US8880494B2 - Longest prefix match scheme - Google Patents

Longest prefix match scheme Download PDF

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US8880494B2
US8880494B2 US13284829 US201113284829A US8880494B2 US 8880494 B2 US8880494 B2 US 8880494B2 US 13284829 US13284829 US 13284829 US 201113284829 A US201113284829 A US 201113284829A US 8880494 B2 US8880494 B2 US 8880494B2
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prefix
value
exm
hash
bit
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US20130031077A1 (en )
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Jian Liu
Philip Lynn Leichty
How Tung Lim
John Michael Terry
Mahesh Srinivasa Maddury
Wing Cheung
Kung Ling Ko
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Brocade Communications Systems LLC
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Brocade Communications Systems LLC
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    • GPHYSICS
    • G06COMPUTING; CALCULATING; COUNTING
    • G06FELECTRIC DIGITAL DATA PROCESSING
    • G06F7/00Methods or arrangements for processing data by operating upon the order or content of the data handled
    • G06F7/02Comparing digital values
    • HELECTRICITY
    • H04ELECTRIC COMMUNICATION TECHNIQUE
    • H04LTRANSMISSION OF DIGITAL INFORMATION, e.g. TELEGRAPHIC COMMUNICATION
    • H04L45/00Routing or path finding of packets in data switching networks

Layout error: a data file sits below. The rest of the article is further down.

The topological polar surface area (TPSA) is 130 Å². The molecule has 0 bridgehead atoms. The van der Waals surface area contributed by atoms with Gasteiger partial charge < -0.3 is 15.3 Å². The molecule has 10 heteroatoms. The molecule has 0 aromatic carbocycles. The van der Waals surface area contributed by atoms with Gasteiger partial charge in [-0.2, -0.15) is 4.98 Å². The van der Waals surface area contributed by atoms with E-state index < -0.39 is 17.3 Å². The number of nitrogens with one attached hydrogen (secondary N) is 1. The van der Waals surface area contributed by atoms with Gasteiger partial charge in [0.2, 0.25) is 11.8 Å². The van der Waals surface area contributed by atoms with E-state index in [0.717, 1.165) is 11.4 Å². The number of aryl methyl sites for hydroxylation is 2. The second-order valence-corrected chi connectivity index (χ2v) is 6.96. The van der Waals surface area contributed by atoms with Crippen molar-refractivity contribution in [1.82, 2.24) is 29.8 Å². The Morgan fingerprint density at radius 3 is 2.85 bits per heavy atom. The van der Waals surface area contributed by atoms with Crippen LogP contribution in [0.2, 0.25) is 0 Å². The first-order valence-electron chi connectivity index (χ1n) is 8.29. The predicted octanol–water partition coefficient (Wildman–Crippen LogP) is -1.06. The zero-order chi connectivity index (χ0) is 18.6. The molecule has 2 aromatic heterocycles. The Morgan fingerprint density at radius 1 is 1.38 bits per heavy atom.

• H04L45/74Address processing for routing
    • H04L45/745Address table lookup or address filtering
    • H04L45/7457Address table lookup or address filtering using content-addressable memories [CAM]
    • HELECTRICITY
    • H04ELECTRIC COMMUNICATION TECHNIQUE
    • H04LTRANSMISSION OF DIGITAL INFORMATION, e.g. TELEGRAPHIC COMMUNICATION
    • H04L45/00Routing or path finding of packets in data switching networks
    • H04L45/74Address processing for routing
    • H04L45/745Address table lookup or address filtering
    • H04L45/748Longest matching prefix

Abstract

A LPM search engine includes a plurality of exact match (EXM) engines and a moderately sized TCAM. Each EXM engine uses a prefix bitmap scheme that allows the EXM engine to cover multiple consecutive prefix lengths. Thus, instead of covering one prefix length L per EXM engine, the prefix bitmap scheme enables each EXM engine to cover entries having prefix lengths of L, L+1, L+2 and L+3, for example. As a result, fewer EXM engines are potentially underutilized, which effectively reduces quantization loss. Each EXM engine provides a search result with a determined fixed latency when using the prefix bitmap scheme. The results of multiple EXM engines and the moderately sized TCAM are combined to provide a single search result, representative of the longest prefix match. In one embodiment, the LPM search engine supports 32-bit IPv4 (or 128-bit IPv6) search keys, each having associated 15-bit level 3 VPN identification values.

Description

CROSS-REFERENCE TO RELATED APPLICATION

The present application claims priority to U.S. Provisional Patent Application Ser. No. 61/512,863, filed on Jul. 28, 2011 and entitled “Darter2 LPM Scheme”, the contents of which are incorporated herein by reference for all purposes.

FIELD OF THE INVENTION

The present invention relates to a system and method for implementing longest prefix match (LPM) operations.

RELATED ART

There are two main categories of hardware-based longest prefix match search engines, which include (1) ternary content addressable memory (TCAM) and (2) static random access memory/dynamic random access memory (SRAM/DRAM) based algorithmic engines.